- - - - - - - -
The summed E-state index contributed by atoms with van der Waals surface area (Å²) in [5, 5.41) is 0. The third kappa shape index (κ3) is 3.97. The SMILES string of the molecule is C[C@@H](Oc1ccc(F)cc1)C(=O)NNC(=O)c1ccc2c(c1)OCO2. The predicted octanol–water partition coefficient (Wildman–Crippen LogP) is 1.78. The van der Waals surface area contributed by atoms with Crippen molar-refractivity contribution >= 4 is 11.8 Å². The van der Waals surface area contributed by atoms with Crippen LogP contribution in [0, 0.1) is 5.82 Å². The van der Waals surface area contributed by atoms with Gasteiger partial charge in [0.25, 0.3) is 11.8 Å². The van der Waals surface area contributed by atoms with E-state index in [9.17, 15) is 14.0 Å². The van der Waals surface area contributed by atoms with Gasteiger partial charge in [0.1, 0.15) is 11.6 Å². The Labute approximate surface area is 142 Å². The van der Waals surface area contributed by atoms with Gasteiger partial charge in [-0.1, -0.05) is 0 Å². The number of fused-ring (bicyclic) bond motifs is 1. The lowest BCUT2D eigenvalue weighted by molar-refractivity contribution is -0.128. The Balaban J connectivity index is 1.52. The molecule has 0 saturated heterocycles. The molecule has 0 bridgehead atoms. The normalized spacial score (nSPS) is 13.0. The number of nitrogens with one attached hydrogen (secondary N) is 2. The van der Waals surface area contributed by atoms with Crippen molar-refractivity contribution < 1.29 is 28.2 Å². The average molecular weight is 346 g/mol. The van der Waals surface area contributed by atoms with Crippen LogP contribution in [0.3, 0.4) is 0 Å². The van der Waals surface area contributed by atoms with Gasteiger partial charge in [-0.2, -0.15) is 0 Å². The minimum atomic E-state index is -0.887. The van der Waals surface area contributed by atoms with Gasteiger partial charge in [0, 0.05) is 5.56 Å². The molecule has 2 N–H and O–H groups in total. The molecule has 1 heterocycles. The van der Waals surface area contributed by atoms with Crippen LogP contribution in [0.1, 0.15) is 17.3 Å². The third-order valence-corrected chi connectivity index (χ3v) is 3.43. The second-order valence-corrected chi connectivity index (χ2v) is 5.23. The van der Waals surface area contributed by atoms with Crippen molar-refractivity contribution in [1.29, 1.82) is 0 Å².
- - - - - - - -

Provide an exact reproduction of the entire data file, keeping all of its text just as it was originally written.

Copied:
The summed E-state index contributed by atoms with van der Waals surface area (Å²) in [5, 5.41) is 0. The third kappa shape index (κ3) is 3.97. The SMILES string of the molecule is C[C@@H](Oc1ccc(F)cc1)C(=O)NNC(=O)c1ccc2c(c1)OCO2. The predicted octanol–water partition coefficient (Wildman–Crippen LogP) is 1.78. The van der Waals surface area contributed by atoms with Crippen molar-refractivity contribution >= 4 is 11.8 Å². The van der Waals surface area contributed by atoms with Crippen LogP contribution in [0, 0.1) is 5.82 Å². The van der Waals surface area contributed by atoms with Gasteiger partial charge in [0.25, 0.3) is 11.8 Å². The van der Waals surface area contributed by atoms with E-state index in [9.17, 15) is 14.0 Å². The van der Waals surface area contributed by atoms with Gasteiger partial charge in [0.1, 0.15) is 11.6 Å². The Labute approximate surface area is 142 Å². The van der Waals surface area contributed by atoms with Gasteiger partial charge in [-0.1, -0.05) is 0 Å². The number of fused-ring (bicyclic) bond motifs is 1. The lowest BCUT2D eigenvalue weighted by molar-refractivity contribution is -0.128. The Balaban J connectivity index is 1.52. The molecule has 0 saturated heterocycles. The molecule has 0 bridgehead atoms. The normalized spacial score (nSPS) is 13.0. The number of nitrogens with one attached hydrogen (secondary N) is 2. The van der Waals surface area contributed by atoms with Crippen molar-refractivity contribution < 1.29 is 28.2 Å². The average molecular weight is 346 g/mol. The van der Waals surface area contributed by atoms with Crippen LogP contribution in [0.3, 0.4) is 0 Å². The van der Waals surface area contributed by atoms with Gasteiger partial charge in [-0.2, -0.15) is 0 Å². The minimum atomic E-state index is -0.887. The van der Waals surface area contributed by atoms with Gasteiger partial charge in [0, 0.05) is 5.56 Å². The molecule has 2 N–H and O–H groups in total. The molecule has 1 heterocycles. The van der Waals surface area contributed by atoms with Crippen LogP contribution in [0.1, 0.15) is 17.3 Å². The third-order valence-corrected chi connectivity index (χ3v) is 3.43. The second-order valence-corrected chi connectivity index (χ2v) is 5.23. The van der Waals surface area contributed by atoms with Crippen molar-refractivity contribution in [1.29, 1.82) is 0 Å².